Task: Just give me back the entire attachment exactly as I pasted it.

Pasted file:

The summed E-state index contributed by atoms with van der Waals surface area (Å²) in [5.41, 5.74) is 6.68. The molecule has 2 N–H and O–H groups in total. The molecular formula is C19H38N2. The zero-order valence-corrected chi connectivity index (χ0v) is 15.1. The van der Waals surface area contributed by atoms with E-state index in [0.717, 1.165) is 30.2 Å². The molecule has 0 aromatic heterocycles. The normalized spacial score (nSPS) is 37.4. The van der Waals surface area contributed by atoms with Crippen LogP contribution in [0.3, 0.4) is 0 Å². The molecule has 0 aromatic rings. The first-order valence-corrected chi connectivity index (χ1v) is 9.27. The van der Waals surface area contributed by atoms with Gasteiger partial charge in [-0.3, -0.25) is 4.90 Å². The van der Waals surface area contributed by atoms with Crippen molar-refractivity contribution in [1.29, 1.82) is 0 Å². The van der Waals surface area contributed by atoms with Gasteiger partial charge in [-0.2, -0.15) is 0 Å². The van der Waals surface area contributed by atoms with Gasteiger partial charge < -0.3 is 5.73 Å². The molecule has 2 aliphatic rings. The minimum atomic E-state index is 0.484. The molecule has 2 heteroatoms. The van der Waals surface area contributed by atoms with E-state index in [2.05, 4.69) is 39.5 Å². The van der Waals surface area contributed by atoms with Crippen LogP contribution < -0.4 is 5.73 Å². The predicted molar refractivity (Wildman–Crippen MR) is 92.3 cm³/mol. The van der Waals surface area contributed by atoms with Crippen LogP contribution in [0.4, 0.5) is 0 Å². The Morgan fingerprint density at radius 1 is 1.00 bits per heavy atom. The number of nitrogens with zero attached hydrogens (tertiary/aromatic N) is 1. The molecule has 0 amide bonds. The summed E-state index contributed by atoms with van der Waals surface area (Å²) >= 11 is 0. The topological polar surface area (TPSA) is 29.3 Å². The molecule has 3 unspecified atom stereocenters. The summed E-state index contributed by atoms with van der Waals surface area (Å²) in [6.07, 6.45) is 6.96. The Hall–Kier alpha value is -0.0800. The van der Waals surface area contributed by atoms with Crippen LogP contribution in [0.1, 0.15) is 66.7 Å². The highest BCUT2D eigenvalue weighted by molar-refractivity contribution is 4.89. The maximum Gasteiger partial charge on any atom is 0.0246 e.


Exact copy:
The summed E-state index contributed by atoms with van der Waals surface area (Å²) in [5.41, 5.74) is 6.68. The molecule has 2 N–H and O–H groups in total. The molecular formula is C19H38N2. The zero-order valence-corrected chi connectivity index (χ0v) is 15.1. The van der Waals surface area contributed by atoms with E-state index in [0.717, 1.165) is 30.2 Å². The molecule has 0 aromatic heterocycles. The normalized spacial score (nSPS) is 37.4. The van der Waals surface area contributed by atoms with Crippen LogP contribution in [0.3, 0.4) is 0 Å². The molecule has 0 aromatic rings. The first-order valence-corrected chi connectivity index (χ1v) is 9.27. The van der Waals surface area contributed by atoms with Gasteiger partial charge in [-0.3, -0.25) is 4.90 Å². The van der Waals surface area contributed by atoms with Crippen molar-refractivity contribution in [1.29, 1.82) is 0 Å². The van der Waals surface area contributed by atoms with Gasteiger partial charge in [-0.2, -0.15) is 0 Å². The van der Waals surface area contributed by atoms with Gasteiger partial charge < -0.3 is 5.73 Å². The molecule has 2 aliphatic rings. The minimum atomic E-state index is 0.484. The molecule has 2 heteroatoms. The van der Waals surface area contributed by atoms with E-state index in [2.05, 4.69) is 39.5 Å². The van der Waals surface area contributed by atoms with Crippen LogP contribution < -0.4 is 5.73 Å². The predicted molar refractivity (Wildman–Crippen MR) is 92.3 cm³/mol. The van der Waals surface area contributed by atoms with Crippen LogP contribution in [0.4, 0.5) is 0 Å². The Morgan fingerprint density at radius 1 is 1.00 bits per heavy atom. The number of nitrogens with zero attached hydrogens (tertiary/aromatic N) is 1. The molecule has 0 amide bonds. The summed E-state index contributed by atoms with van der Waals surface area (Å²) >= 11 is 0. The topological polar surface area (TPSA) is 29.3 Å². The molecule has 3 unspecified atom stereocenters. The summed E-state index contributed by atoms with van der Waals surface area (Å²) in [6.07, 6.45) is 6.96. The Hall–Kier alpha value is -0.0800. The van der Waals surface area contributed by atoms with Crippen LogP contribution in [0.1, 0.15) is 66.7 Å². The highest BCUT2D eigenvalue weighted by molar-refractivity contribution is 4.89. The maximum Gasteiger partial charge on any atom is 0.0246 e.